The number of the businessmen who said corruption will be reduced by the passage of a strong FOI law went up from 78% in 2009 to 88% in 2013.

Of the government agencies surveyed, the Senate suffered the biggest downgrade in the sincerity in fighting corruption. From a “good” +36 in 2012, the Senate ratings plunged to a “neutral” -8 in 2013. In 2009, the Senate had a “neutral” -1.

While Drilon vowed to ensure the passage of the FOI bill in the first quarter of 2014 as part of the Senate’s “anti-corruption and reformist agenda,” the hurdle has traditionally been in the House of Representatives. The Senate already passed the FOI bill in past Congresses. 

Still, Coloma said the Aquino administration already “implemented the principles of FOI in concrete measures” and the fate of the law is up to the legislators.

“We recognize the principle in the Constitution regarding the different duties of each branch of government, and the passage of the law is the primary function of the lawmakers,” Coloma said.

The Palace spokesman cited the administration’s initiatives to “give life to FOI,” including the performance-based bonuses of government employees where they cannot get incentives if their agency does not have the Seal of Transparency.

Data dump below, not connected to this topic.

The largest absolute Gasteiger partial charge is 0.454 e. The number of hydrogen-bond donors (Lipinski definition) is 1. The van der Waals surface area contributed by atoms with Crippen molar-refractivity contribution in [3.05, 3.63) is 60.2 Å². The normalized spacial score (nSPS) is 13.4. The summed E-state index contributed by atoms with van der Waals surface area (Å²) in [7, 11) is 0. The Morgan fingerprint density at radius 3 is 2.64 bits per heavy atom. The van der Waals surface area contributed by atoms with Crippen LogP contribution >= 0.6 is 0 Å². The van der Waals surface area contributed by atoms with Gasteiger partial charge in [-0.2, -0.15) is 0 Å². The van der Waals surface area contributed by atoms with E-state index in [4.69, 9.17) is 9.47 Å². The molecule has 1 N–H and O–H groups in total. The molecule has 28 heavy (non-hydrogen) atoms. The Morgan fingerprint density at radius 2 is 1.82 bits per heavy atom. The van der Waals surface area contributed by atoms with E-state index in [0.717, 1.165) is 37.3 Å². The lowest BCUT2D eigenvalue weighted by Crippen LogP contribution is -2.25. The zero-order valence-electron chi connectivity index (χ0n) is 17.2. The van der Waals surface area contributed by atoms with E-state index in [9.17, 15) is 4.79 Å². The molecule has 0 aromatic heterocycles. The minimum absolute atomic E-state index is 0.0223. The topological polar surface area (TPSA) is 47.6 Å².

Coloma explained that the seal entails the disclosure of vital information, including fund releases and procurement.

Aquino also launched on Wednesday the Open Government Data-Philippines, an online platform that makes available government data, including those pertaining to budget and procurement.

“The government has done all concrete actions in relation to the principle of freedom of information even without a law. So no one can say that this administration does not believe in the principle of Freedom of Information,” Coloma said.

Languishing in Congress for over a decade, the FOI bill aims to institutionalize the right to know and policy of public disclosure enshrined in the Constitution by providing a system for ordinary citizens to access government documents and information.